When the bag was opened could see the oils resting on many of the beans and I was greeted with the deep, rich aroma of coffee and mocha. I grabbed the grinder, poured in the beans and let it rip. Several seconds later that task was done and the ground beans were headed for my French press. The aroma coming from the ground sumatra mandheling coffee was a mix of coffee and toast. I filled the press with boiling water and let it brew while I searched for my Sumatra tiger cup. Yes I know I get a bit odd like that at times, but that's me.  Well time was up and the coffee was ready, as I poured the first cup the aromas of mocha, coffee and toast rose to greet my nose and I could see a nice sheen of oil sitting on the top.

With great anticipation I took the first sips. My initial impressions of this coffee were that it was light, crisp and refreshing, yet it had enough body to make it satisfying and as an added bonus it had pleasant lingering aftertaste. My last cup from this pot is setting about three feet from me, yet I can still smell the fantastic aroma radiating from the cup. From the first to the last cup the flavor remained constant, light mocha and coffee. The last cup is a bit bolder since it has been in the pot longer, but as with any of the other coffees from Miltion Made, there is no bitterness, no acid and no bite at all.

I didn't have time to smoke a cigar with this, but I think this Sumatra Mandheling coffee would pair well with a Connecticut or a maduro wrapped stick. I'll try timing it right with the next pot so I can test that theory.

Thursday, November 7, 2013

Herederos de Robaina Toro

While searching the web for information on this Herederos de Robaina cigar I noticed there are quite a few reviews out there but they all lack the same information; tobacco details. To the best of my knowledge this cigar is manufactured in Nicaragua using all Nicaraguan tobacco.  I do know this cigar is part of the House of Emilio line up. As I mentioned earlier, there a quite a few reviews posted for this cigar, but I believe this one will be a little different than the rest. Why, you ask? Well, let me tell you why. This cigar has be aging in my humidor for well over a year and I bet that the pepper other reviews mention has either mellowed or disappeared completely in this stick. Let's take this cigar for a ride and find out if I'm right!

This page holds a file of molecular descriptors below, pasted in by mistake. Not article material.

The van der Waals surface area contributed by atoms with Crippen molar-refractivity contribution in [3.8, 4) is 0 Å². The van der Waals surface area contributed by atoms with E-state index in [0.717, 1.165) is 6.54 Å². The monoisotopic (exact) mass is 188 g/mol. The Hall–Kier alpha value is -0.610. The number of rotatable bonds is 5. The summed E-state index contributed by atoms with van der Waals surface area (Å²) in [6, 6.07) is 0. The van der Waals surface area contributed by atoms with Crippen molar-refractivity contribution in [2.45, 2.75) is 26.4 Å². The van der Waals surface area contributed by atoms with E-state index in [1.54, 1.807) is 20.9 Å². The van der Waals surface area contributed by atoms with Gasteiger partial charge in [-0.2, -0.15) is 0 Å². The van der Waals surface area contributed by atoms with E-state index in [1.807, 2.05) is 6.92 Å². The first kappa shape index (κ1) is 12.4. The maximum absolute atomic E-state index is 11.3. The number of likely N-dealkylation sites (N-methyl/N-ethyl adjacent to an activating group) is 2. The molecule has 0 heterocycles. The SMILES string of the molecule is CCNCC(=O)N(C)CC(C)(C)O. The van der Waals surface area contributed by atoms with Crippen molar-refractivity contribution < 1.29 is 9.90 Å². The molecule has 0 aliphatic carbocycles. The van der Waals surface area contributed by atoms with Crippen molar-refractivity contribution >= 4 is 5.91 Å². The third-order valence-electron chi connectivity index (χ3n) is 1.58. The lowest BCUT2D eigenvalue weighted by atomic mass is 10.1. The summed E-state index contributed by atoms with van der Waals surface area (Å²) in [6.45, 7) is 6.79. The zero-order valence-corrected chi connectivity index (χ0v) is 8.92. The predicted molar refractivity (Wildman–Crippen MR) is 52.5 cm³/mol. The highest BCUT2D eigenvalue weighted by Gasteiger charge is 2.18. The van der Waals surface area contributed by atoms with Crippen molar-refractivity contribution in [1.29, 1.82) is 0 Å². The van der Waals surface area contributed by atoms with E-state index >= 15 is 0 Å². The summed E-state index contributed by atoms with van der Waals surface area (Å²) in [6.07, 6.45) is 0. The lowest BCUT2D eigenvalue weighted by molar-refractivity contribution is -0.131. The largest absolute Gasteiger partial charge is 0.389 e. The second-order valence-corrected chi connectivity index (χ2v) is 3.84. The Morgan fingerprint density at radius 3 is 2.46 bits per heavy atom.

Quick Details
  • Cigar Size: 6 x 50 Toro
  • Origin:  Nicaragua
  • Wrapper:  Nicaraguan
  • Binder:  Nicaraguan
  • Filler: Nicaraguan
  • Price: Estimate: under $10.00. Sample provided by Gary Griffith of Emilio Cigars
Herederos de Robaina Toro Cigar
At first glance and with further inspection, the construction of this cigar was top notch. The natural wrapper contained only a few very fine veins. Felling down the body of the cigar it was firm but not hard and there were no soft spots that I found. Putting the cigar to my nose it gave off a nice spicy and sweet, coffee and cedar cold aroma. Punching the end cap I and checking the cold draw I found it firm, but not to tight and I tasted the same spicy and sweet flavors that I found from the body. With these aromas and flavors I was anxious to fire this baby up.

Once the cigars' foot was toasted and lit, I was rewarded with a mouth full of cedar, earth and oak flavored smoke. I thought to my self "not bad, not bad". After a few draws the wrapper developed a nice sweetness that stayed on my lips. The cigar also produced a fair volume of nutty scented smoke. The burn line was crisp and behind it formed a firm looking white ash that held on nearly to the mid point. The flavor mix also remained constant until about the mid point. At that point the strength of the cigar changed from mild more into the medium/full range and there was a drastic shift in the flavor mix. About here, a bit of brown sugar developed mixing with the cedar, earth and oak and remained until the final third where it changed again into a creamy, earthy mix that was quite tasty.

The only problem I found with this cigar was a wrapper tear when I removed the band. I did prove my theory that the ageing would remove any traces of black pepper since I tasted none. From my previous experiences, if House of Emilio carries a cigar line, it's a good one and the Herederos de Robaina is no exception. If you get a chance give one a try!